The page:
Digital Accessibility – Public Sector

The only FedRAMP authorized accessibility software

After meeting strict compliance guidelines, AMP became the only accessibility management platform to gain FedRAMP (Federal Risk and Authorization Management Program) authorization. FedRAMP authorization provides a standardized approach to security assessment, authorization and continuous monitoring for cloud products and services that are sold to the government.

AMP’s FedRAMP authorization means that for the first time, government agencies and their contractors have access to an accessibility management platform that offers comprehensive testing, versatile reporting, rich guidance, and learning resources to help them successfully meet their digital accessibility initiatives. ​

Read more about AMP’s FedRAMP authorization.


Real citizens. Real access issues.

A federal agency wishes to collect feedback from citizens regarding a potential change to their programs, but the form’s fields cannot be read by a screen reader.

A long-time federal employee develops a severe hand tremor and the computer program he has worked with for years is not compatible with voice-recognition software.

A helpful video is posted on an agency’s website, but it does not include captions or a transcript for constituents who are deaf or hard of hearing.

By some estimates, one in five people has a disability that affects their daily life. Having equal access to technology has a profound, enabling effect for people with disabilities.

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Fast Facts on Section 508

The Law: Section 508 of the Rehabilitation Act

First passed: 1973

Recently refreshed: 2017

Applies to: Federal agencies, their contractors, and vendors

Requires: Information and communications technology (ICT) must be accessible to persons with disabilities.

ICT includes: Software, websites, web applications, and hardware.

Read more about Section 508 in our free Compliance Resources area.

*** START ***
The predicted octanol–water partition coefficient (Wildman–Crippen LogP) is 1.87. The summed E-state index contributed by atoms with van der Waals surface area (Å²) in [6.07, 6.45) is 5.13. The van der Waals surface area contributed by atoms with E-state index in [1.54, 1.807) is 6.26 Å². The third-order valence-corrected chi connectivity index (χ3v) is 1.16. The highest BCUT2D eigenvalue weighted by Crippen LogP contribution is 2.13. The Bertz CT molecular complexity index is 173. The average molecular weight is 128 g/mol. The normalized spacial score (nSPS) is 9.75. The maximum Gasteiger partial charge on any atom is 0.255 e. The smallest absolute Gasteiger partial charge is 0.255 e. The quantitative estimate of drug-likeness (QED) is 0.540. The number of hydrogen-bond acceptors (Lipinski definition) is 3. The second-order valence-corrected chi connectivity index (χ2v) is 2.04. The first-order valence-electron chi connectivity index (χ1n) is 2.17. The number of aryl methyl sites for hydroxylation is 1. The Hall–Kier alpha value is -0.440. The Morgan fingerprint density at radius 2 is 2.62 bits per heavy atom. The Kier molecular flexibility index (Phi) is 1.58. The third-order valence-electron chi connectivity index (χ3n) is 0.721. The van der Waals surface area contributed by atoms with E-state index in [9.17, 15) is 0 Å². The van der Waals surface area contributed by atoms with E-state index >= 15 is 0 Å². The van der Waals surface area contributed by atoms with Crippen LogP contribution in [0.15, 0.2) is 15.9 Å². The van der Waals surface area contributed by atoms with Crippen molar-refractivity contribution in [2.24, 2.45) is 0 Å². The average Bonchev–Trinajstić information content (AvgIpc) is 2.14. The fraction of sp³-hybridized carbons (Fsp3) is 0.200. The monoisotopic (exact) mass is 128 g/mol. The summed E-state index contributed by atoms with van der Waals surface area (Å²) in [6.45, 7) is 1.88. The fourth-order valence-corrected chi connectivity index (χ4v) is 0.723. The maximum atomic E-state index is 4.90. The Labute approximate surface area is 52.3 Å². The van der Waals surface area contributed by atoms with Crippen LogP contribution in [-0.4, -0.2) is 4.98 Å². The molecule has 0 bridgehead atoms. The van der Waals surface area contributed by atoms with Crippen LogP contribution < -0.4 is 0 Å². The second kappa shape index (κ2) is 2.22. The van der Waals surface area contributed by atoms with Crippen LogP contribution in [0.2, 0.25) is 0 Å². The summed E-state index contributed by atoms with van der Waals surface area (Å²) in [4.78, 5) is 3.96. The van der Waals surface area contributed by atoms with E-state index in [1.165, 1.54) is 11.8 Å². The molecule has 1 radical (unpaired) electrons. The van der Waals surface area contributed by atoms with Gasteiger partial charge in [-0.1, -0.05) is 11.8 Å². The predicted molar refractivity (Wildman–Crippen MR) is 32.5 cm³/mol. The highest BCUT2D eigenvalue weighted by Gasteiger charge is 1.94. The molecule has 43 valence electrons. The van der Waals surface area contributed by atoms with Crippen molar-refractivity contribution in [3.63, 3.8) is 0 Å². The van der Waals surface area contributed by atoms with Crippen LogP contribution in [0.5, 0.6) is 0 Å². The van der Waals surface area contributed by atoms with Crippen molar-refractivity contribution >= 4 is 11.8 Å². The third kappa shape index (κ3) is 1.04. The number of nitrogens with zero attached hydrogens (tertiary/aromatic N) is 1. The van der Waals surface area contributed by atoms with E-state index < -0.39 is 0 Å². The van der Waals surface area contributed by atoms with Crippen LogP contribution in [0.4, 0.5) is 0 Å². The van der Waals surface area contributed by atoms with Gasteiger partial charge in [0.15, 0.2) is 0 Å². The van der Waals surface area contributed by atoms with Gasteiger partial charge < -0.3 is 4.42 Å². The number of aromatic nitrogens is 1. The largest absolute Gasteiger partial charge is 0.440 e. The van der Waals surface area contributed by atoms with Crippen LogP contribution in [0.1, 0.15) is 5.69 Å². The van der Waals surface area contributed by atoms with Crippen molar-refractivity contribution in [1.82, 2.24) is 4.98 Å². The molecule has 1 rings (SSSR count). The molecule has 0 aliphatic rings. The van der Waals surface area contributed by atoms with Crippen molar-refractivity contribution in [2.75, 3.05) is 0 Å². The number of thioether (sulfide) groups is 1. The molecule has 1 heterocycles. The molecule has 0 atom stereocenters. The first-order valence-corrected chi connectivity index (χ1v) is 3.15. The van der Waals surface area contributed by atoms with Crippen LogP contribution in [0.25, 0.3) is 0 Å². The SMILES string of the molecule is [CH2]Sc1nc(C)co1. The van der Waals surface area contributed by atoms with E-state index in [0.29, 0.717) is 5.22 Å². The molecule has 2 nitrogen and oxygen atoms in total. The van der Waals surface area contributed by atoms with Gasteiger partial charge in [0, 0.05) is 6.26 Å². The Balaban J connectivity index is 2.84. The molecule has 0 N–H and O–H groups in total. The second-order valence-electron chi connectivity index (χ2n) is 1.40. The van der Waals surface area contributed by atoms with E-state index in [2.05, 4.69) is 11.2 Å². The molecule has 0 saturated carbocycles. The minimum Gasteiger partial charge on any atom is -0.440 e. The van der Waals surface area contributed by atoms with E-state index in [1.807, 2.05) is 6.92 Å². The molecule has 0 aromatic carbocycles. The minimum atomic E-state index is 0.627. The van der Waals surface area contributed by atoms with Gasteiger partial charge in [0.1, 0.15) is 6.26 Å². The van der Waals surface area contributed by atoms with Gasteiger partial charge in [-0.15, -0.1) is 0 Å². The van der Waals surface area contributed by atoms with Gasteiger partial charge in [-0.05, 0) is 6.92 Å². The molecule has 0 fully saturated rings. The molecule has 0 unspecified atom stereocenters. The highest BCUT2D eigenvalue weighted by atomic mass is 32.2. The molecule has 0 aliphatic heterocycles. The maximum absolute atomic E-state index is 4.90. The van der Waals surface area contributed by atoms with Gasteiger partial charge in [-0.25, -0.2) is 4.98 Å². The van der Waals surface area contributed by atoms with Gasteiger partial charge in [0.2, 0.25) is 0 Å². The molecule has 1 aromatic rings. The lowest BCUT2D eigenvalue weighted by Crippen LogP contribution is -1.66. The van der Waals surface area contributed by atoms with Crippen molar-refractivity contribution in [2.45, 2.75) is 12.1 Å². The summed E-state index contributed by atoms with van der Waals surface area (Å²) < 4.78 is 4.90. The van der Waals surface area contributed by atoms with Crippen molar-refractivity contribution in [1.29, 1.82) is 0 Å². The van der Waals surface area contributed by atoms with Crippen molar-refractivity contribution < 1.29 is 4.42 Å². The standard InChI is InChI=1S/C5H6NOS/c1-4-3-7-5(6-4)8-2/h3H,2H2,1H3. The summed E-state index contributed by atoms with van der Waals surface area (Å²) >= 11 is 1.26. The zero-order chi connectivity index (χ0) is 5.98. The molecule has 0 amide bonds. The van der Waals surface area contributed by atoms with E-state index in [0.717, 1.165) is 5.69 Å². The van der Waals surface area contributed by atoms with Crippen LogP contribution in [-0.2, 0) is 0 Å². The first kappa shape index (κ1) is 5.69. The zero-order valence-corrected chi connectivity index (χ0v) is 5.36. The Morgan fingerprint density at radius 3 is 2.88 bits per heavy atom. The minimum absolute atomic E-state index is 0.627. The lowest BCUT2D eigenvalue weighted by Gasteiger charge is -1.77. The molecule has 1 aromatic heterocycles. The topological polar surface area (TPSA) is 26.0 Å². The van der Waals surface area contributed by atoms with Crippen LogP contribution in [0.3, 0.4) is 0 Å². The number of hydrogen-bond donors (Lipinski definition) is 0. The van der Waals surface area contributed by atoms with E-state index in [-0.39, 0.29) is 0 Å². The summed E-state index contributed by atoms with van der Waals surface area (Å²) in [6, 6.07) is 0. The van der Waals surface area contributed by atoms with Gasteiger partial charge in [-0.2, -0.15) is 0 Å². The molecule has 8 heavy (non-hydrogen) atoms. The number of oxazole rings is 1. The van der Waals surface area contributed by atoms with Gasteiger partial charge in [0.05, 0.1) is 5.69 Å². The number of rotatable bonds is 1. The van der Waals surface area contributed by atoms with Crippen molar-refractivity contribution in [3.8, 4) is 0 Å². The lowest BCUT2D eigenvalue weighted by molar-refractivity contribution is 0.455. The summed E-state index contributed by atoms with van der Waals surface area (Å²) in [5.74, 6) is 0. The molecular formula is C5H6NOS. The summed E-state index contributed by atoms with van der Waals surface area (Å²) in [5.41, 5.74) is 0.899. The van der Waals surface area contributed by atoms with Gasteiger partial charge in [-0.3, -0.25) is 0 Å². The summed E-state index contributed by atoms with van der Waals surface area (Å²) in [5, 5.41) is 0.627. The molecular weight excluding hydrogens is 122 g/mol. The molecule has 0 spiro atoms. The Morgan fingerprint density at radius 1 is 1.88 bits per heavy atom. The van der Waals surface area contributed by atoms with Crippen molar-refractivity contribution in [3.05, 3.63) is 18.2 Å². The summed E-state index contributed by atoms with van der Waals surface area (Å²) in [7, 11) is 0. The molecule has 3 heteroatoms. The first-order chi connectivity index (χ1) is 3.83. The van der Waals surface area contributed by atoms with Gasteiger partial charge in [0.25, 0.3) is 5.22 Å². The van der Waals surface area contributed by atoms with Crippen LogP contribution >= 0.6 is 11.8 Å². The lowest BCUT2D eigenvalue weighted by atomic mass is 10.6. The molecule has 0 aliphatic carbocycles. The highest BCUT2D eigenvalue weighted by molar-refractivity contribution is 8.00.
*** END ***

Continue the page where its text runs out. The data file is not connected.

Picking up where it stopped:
What is accessibility?

Digital accessibility refers to the ability of users with disabilities to effectively use information technology (IT) systems including websites, mobile or web-based applications, software, and hardware. Digital accessibility is generally concerned with ensuring that IT systems are designed in such a way that they interact appropriately with assistive technologies.

Assistive technologies can include:

Screen readers, Braille keypads, or screen magnification software so users who are blind or low vision can read your content.

Voice recognition software that helps those with mobility disabilities (even arthritis) navigate the web and type using only their voice.

Head pointers and switch devices that allow those with more limited movement navigate without using their hands or a traditional mouse.



Why accessibility?

Some of our elders remember the days when a computer filled an entire room. Now, we have computers in our pockets. So many aspects of our lives are made easier by technology.

Yet, those with disabilities are often left out when hardware, software, websites, and apps are designed without a thought for their needs.

A tablet at the doctor’s office has a sign-in program that disables the pinch-to-zoom feature, making it impossible for a woman with low vision to fill out her medical history.

An online learning portal uses automatically-generated captions on their videos, leaving a deaf student at a loss for words. Literally.

A retail website does not include alt text on their product images, so a shopper who is blind cannot “see” what the images show about the laptop bag he wants to buy.

By some estimates, one in five people has a disability that affects their daily life. Having equal access to technology has a profound, enabling effect for people with disabilities.